Lauryn Hill has a big mouth, and it sits in the middle of her tiny face as though God, in a moment of more-than-divine inspiration, had stuck the fabulous lips of Millie Jackson on the petite features of a young Diana Ross.
Which is apposite, really, because when Hill opens the mouth to rap or sing, the tough alto voice that issues forth is a lot closer to the husky come-on of Jackson - or the imploring warmth of Gladys Knight - than it is to the sugary purr of the former Supreme. In addition, there's a strident feistiness to Hill's tone that suggests she may just be the Angela Davis of hip hop - a sweet black angel in a Chevy Suburban.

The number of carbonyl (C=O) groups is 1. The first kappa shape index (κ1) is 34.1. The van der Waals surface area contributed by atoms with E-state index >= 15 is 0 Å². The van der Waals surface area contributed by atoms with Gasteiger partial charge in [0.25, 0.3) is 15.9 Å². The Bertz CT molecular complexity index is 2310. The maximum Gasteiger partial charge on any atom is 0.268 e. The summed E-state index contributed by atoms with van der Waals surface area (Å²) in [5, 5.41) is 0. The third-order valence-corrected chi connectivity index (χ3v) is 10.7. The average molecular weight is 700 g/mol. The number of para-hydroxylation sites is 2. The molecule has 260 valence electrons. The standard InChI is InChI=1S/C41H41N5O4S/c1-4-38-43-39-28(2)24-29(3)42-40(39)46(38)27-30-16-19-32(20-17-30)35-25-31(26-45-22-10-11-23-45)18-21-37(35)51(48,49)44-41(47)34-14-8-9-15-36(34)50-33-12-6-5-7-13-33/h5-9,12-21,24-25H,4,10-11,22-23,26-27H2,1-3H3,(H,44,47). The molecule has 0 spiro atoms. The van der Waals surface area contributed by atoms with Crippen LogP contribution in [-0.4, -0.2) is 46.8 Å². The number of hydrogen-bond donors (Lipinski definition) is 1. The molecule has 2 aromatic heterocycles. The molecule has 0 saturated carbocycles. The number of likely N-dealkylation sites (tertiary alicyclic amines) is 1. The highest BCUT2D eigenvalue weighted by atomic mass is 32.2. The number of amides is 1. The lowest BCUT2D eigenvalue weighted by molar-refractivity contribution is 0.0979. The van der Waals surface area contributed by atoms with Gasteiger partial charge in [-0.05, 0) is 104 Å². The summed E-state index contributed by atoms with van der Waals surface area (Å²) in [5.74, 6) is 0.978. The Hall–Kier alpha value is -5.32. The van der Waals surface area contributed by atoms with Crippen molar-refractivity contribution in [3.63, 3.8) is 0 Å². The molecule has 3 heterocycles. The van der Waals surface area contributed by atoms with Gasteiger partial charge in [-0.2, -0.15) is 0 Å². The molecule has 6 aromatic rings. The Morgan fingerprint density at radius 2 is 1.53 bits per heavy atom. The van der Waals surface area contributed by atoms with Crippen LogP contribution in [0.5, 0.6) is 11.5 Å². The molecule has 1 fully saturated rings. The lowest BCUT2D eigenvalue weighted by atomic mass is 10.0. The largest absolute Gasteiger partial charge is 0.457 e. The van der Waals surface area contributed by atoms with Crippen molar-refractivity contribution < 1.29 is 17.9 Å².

A lot of words have poured out of Hill's mouth in the past six months, both in song and on the printed page. The 23-year-old mother of two from South Orange, New Jersey, has a lot to say, and ain't afraid to say it. "Every man want to act like he's exempt/ When him need to get down on his knees and repent," she admonishes on the startling "Lost Ones", first song proper on The Miseducation of Lauryn Hill. "Music is supposed to inspire/ How come we ain't getting no higher?" she demands to know on "Superstar". Even on the delectable "Doo Wop (That Thing)", Hill finger- wags the warning "that was the sin that did Jezebel in/ Who you gon' tell when the repercussions spin?" Easy, sister! Amid the mass prostration that's greeted Hill's runaway megahit of an album - The Miseducation sold more copies in America in its first week than any previous album by a female artist, and is up for no less than eight Grammy awards - some dissenters have accused the girl of being preachy. Hill would probably say there was a need for preachiness in late- Nineties America: not the preachiness of the Baptist matrons who've been trying to gag hip hop for 10 years, but the rhetoric of artists who've had enough of the callous cynicism and dehumanising materialism of black pop-culture in the post-soul era. Hill, in a nutshell, is trying to lead hip hop and R&B back to the soul music she devoured after stumbling as a little girl on a dusty stash of 45s in her mother's basement. "Black music right now is like this whole Star Wars battle," ?uestlove of Philly hip hop band The Roots told Rolling Stone. "There are very few people on the side of art who are goin' up against the Death Star. D'Angelo is Luke Skywalker. Prince, Stevie, James, Marvin and George are our Yoda and Obi-Wan Kenobi. And, most definitely, Lauryn is Princess Leia." Nor is it just about "soul" music. On The Miseducation, Hill rustles up soul, gospel, jazz - above all, the righteous riddims of roots reggae. If there's an unseen presence behind the album, it's that of Robert Nesta Marley, whose hallowed Tuff Gong studio was the music's seedbed and whose son Rohan is the father of Hill's babies. From the rippling snare rolls and I-Threes choruses of "When It Hurts So Bad" to the "Concrete Jungle" homage that is "Forgive Them Father", The Miseducation is rooted in Marley's militant spirituality. Marley, of course, was just as central to The Score, the brilliant and hugely successful 1996 album by The Fugees, the hip hop trio in which Hill first made her musical mark. Aside from its heavenly version of "No Woman, No Cry", The Score was strewn with reggae references and shot through with a loose Caribbean-feel that sharply distinguished it from its hardcore- by-numbers predecessor, Blunted By Reality. The Score, too, was where the world heard Hill soaring her way through Roberta Flack's "Killing Me Softly With His Song", a rap-soul hybrid that lit up America and blew the cobwebs from a stagnant, gangsta-dominated scene. Hill has hinted that her fellow Fugees were unhappy about her recording solo - despite having released solo albums of their own. (On "Lost Ones", a bracingly vengeful song widely presumed to be about Fugees mainman, Wyclef Jean, Hill sneers that "my emancipation don't fit your equation". …